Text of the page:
Why Would a Doctor Abandon a Steady Paycheck to Become an Entrepreneur?

I joined my first business venture as a high school student in Los Angeles.

I got a phone call one day from one of my buddies who said he needed a substitute violinist to join his string quartet.

“Where are you performing?” I asked.

“At the outdoor mall–The Santa Monica Promenade.  We are raising money for our high school’s concert tour to Europe and we need your help Melinda.  We have almost reached our goal, but we need to perform a couple more nights to fund the trip.”

“How do you guys collect the money?”

“Oh….people just throw money into your open violin case.”

“Hmmm…not sure my mom will approve of that.  I may omit that detail when asking her permission to join you guys.”

My mom miraculously gave me her “ok.”

We were a group of four 15-year-old classical musicians performing on the streets of Santa Monica.   We vivaciously showcased the highly technical parts of the Vivaldi’s Four Seasons–and within 15 minutes–we had 80 people surrounding us and four opportunities to perform for local weddings.  We made $500 all together after counting up caseloads of cash on my first night.  My buddies asked me to join them again the following week…and every night it got even better.  Our group attracted crowds of well over 100 people clapping and singing to our music.  Kids would dance right up next to us and we would collect caseload after caseload of cash each night.  Even after we raised enough money for the European tour, we started booking gigs to be on TV commercials, movies, soundtracks for major bands, A-list weddings in Malibu mansions…you name it.  We got so busy, we recruited a second and third string quartet to keep up with all the gigs and opportunities.    And we started to form strategic partnerships.  The owners of a fancy Italian restaurant at the mall started paying us to perform right next to their patio to help them attract more customers.  One night, my grandma’s friend spotted me playing with the group with an open violin case full of cash.  Unfortunately, news traveled that I became “a street performer” and I was strictly forbidden to pursue this entrepreneurial adventure any further.

That summer was surreal.  I had never felt so alive.  I got to perform with some of the greatest bands and at some of the most extraordinary venues in the city.  I met A-list celebrities and made bundles of cash.  I was living a dream.  My partner, the first violinist, truly lived every musician’s dream: he went from playing on the streets of LA to his current role as a White House musician.  He regularly posts pictures of his performances for the Clintons and the Obamas on Facebook.  We got mocked and ridiculed for being “beggars”…but the opportunities and the money kept pouring in.  I experienced firsthand that with humility, an infusion of passion, talent, and a great business manager….the sky’s the limit in business.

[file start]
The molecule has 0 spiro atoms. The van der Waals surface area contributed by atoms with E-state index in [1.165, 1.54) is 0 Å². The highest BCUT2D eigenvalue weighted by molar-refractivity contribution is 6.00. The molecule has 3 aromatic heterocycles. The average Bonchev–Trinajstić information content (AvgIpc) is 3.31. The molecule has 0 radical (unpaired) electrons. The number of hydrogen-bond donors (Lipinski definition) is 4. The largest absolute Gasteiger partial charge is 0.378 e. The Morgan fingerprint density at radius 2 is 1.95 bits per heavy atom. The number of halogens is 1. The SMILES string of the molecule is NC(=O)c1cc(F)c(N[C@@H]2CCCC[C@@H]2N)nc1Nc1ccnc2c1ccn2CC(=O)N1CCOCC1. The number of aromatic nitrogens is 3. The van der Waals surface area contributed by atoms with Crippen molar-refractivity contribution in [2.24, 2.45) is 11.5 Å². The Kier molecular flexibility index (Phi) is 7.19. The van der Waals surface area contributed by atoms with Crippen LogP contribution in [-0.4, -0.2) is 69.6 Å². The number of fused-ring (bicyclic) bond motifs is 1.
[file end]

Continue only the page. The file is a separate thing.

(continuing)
But my carefree days gigging around Los Angeles quickly became obscured by years of rigorous schooling and medical board examinations.  Finally, 15 years passed and I landed my first job as a physician.  I was hired to work for a busy medical clinic ruled by several large HMO contracts.  On my first day at work, 65 patients were scheduled to see me for eye examinations.

“Okay, Dr. Hakim.  You have 5 minutes to examine and evaluate each patient.  If you spend any more time, then you will run late.  You cannot wash your hands in between patient encounters.  That will take way too much time.  We recommend that you use sanitizer instead.”

“What if the patient has a major problem or needs me to explain something in more detail?”

“Huh??  Just stick to the time sheet please.  Next week you will be seeing 75 patients a day, so we are starting you off light for now.  We will watch you in each room and evaluate how you budget your time so you don’t go over the 5 minute encounter.”

There I was working in an assembly line factory.  I had no time to ask patients how they were doing.  I had no time to wash my hands?  I had to play by the rules, or I would lose my job.  I would come home like a corpse.   I could barely move my back from examining patients.  My joints became stiff and cramped from the repetitive motions.   I never really got to know my patients.   I felt suffocated and burned out.  I longed for those days when I would make music with my buddies under the stars….We had inspired so many people, entertained them, and made a ton of cash—on our own terms.  We opened doors to dozens of exciting new opportunities by taking a chance and putting ourselves out there.

Working as an employee in an overcrowded, impersonal medical clinic gave me a nice, steady paycheck–the steady paycheck that would make anyone’s parents proud.  This was a 180 shift from the shame on my folks’ faces when they discovered that I was performing next to a violin case full of dollar bills.  But a part of my soul quickly died after I started working at this clinic.   I desperately needed to revive that part of myself back to life.